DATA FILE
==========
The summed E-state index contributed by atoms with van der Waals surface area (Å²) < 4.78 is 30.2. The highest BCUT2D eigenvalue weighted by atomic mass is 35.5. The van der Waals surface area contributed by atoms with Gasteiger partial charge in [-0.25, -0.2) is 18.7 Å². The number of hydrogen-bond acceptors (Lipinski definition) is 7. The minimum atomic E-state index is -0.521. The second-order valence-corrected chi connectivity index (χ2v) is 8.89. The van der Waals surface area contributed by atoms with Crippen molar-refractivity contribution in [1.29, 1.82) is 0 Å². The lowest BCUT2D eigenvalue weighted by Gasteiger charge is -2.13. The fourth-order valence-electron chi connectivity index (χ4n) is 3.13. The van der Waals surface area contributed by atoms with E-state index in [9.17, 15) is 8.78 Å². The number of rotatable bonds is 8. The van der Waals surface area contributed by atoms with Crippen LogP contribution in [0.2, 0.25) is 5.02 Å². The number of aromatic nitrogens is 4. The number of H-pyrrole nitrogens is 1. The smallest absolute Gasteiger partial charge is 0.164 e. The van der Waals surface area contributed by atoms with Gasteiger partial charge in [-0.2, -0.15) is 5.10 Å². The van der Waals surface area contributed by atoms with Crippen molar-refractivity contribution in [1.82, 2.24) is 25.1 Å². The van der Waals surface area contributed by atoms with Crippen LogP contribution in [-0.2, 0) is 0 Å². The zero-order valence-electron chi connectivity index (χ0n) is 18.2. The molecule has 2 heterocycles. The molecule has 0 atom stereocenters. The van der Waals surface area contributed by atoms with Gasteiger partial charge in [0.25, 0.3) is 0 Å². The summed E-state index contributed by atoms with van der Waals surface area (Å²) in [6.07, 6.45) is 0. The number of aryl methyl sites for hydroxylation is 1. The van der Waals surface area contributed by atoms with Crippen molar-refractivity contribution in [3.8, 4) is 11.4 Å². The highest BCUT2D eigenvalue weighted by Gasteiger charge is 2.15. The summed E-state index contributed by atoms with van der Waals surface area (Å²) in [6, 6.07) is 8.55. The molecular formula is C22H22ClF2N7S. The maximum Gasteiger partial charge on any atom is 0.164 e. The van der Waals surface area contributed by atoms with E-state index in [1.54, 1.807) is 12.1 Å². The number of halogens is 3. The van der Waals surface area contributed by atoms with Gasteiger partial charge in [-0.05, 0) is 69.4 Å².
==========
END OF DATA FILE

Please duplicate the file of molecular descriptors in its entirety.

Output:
The summed E-state index contributed by atoms with van der Waals surface area (Å²) < 4.78 is 30.2. The highest BCUT2D eigenvalue weighted by atomic mass is 35.5. The van der Waals surface area contributed by atoms with Gasteiger partial charge in [-0.25, -0.2) is 18.7 Å². The number of hydrogen-bond acceptors (Lipinski definition) is 7. The minimum atomic E-state index is -0.521. The second-order valence-corrected chi connectivity index (χ2v) is 8.89. The van der Waals surface area contributed by atoms with Crippen molar-refractivity contribution in [1.29, 1.82) is 0 Å². The lowest BCUT2D eigenvalue weighted by Gasteiger charge is -2.13. The fourth-order valence-electron chi connectivity index (χ4n) is 3.13. The van der Waals surface area contributed by atoms with E-state index in [9.17, 15) is 8.78 Å². The number of rotatable bonds is 8. The van der Waals surface area contributed by atoms with Crippen LogP contribution in [0.2, 0.25) is 5.02 Å². The number of aromatic nitrogens is 4. The number of H-pyrrole nitrogens is 1. The smallest absolute Gasteiger partial charge is 0.164 e. The van der Waals surface area contributed by atoms with Gasteiger partial charge in [-0.2, -0.15) is 5.10 Å². The van der Waals surface area contributed by atoms with Crippen molar-refractivity contribution in [1.82, 2.24) is 25.1 Å². The van der Waals surface area contributed by atoms with Crippen LogP contribution in [-0.2, 0) is 0 Å². The zero-order valence-electron chi connectivity index (χ0n) is 18.2. The molecule has 2 heterocycles. The molecule has 0 atom stereocenters. The van der Waals surface area contributed by atoms with Gasteiger partial charge in [0.25, 0.3) is 0 Å². The summed E-state index contributed by atoms with van der Waals surface area (Å²) in [6.07, 6.45) is 0. The number of aryl methyl sites for hydroxylation is 1. The van der Waals surface area contributed by atoms with Crippen molar-refractivity contribution in [3.8, 4) is 11.4 Å². The highest BCUT2D eigenvalue weighted by Gasteiger charge is 2.15. The summed E-state index contributed by atoms with van der Waals surface area (Å²) in [6, 6.07) is 8.55. The molecular formula is C22H22ClF2N7S. The maximum Gasteiger partial charge on any atom is 0.164 e. The van der Waals surface area contributed by atoms with E-state index in [1.54, 1.807) is 12.1 Å². The number of halogens is 3. The van der Waals surface area contributed by atoms with Gasteiger partial charge in [-0.05, 0) is 69.4 Å².